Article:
I don’t criticize Larry H. Miller for living in the details because he obviously created a very successful enterprise. However, I do wonder if he could have accomplished more if he would have delegated out some of these decisions.
6. Take care of your health.
This is a rare example from the book where we should do the opposite of what Mr. Miller did. Larry gave his all to his work, and, as a result, he didn’t take care of his health. The last few years of his life were plagued with many health crises. Eventually, his legs were amputated and he was constantly in and out of hospitals.
It’s a stark reminder that there needs to be some balance in one’s life or you will face these consequences. You should find time to exercise and have ways to manage and relieve stress. There is a story about how one day Larry H. Miller threw a candy bar in his car for his lunch. He got home late that night and the candy bar was still in the car and he hadn’t eaten anything. This was obviously not a healthy habit.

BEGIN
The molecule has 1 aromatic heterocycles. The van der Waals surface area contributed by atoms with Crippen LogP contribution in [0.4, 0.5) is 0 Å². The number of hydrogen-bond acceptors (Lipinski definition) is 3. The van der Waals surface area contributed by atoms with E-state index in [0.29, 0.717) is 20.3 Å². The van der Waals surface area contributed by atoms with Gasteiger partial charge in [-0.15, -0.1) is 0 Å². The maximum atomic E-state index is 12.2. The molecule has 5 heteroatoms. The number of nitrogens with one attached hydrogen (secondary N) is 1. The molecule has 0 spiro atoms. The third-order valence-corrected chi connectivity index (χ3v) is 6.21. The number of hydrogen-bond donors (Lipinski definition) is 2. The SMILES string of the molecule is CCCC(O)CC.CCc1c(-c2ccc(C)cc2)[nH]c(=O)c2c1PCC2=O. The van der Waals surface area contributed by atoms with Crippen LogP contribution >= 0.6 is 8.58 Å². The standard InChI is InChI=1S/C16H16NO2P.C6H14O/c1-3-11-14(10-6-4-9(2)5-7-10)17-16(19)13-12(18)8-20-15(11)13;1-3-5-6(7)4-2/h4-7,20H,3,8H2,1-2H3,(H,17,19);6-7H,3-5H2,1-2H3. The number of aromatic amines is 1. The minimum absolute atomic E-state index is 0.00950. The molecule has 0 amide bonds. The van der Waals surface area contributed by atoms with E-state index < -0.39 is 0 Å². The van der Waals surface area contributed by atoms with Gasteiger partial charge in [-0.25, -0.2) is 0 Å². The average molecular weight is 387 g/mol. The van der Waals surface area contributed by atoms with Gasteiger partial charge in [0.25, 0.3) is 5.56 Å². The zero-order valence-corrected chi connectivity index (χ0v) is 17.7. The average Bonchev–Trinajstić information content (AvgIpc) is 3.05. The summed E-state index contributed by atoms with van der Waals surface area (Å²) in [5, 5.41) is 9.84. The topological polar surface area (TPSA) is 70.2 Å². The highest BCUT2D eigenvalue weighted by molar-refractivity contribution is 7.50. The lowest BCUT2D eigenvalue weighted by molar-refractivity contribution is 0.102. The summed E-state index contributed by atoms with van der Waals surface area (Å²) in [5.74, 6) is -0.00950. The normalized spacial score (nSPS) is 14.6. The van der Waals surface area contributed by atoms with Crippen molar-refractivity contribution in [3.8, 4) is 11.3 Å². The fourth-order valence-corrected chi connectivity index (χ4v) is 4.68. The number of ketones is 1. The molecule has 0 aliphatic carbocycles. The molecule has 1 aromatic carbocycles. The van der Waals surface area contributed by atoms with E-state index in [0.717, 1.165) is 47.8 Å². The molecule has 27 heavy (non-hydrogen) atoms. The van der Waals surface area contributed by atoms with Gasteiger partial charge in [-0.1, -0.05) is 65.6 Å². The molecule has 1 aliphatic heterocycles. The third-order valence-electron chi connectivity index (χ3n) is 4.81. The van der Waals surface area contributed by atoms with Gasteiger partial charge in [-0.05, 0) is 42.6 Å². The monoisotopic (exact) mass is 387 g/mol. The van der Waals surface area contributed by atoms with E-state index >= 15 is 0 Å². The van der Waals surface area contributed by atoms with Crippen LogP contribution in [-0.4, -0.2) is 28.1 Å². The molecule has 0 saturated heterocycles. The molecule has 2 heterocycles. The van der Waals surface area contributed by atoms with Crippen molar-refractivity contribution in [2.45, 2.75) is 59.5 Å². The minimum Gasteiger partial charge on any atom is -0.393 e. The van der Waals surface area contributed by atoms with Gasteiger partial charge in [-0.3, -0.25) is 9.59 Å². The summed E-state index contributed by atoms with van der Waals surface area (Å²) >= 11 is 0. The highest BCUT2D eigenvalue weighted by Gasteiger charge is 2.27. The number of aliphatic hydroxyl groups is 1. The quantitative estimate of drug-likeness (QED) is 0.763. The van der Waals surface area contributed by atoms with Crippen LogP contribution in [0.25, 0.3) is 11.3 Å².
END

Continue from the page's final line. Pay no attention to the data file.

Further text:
7. Loyalty to where you live.
Larry Miller’s headstone has the statement “a man who loved Utah” written on it. He told his wife Gail that he wanted to be remembered as a man who loved Utah. He sacrificed a lot for the Utah Jazz to stay in Utah. In the 1980s the Jazz were in financial turmoil. There were may investors outside the state of Utah that wanted to buy the Jazz, but Larry did everything in his power to keep them in Utah because he knew they belonged in Utah.
He wanted to make the state of Utah a better place. What can you do to build the local community where you live?
Driven: An Autobiography is a great book about a great man. If you are from Utah this is a must-read about a well known Utahn. If you are an inspiring entrepreneur this book can teach you about what it means to be “driven.”
I have also read Larry H. Miller – Behind the Drive: 99 Inspiring Stories from the Life of an American Entrepreneur. I recommend Behind the Drive as well.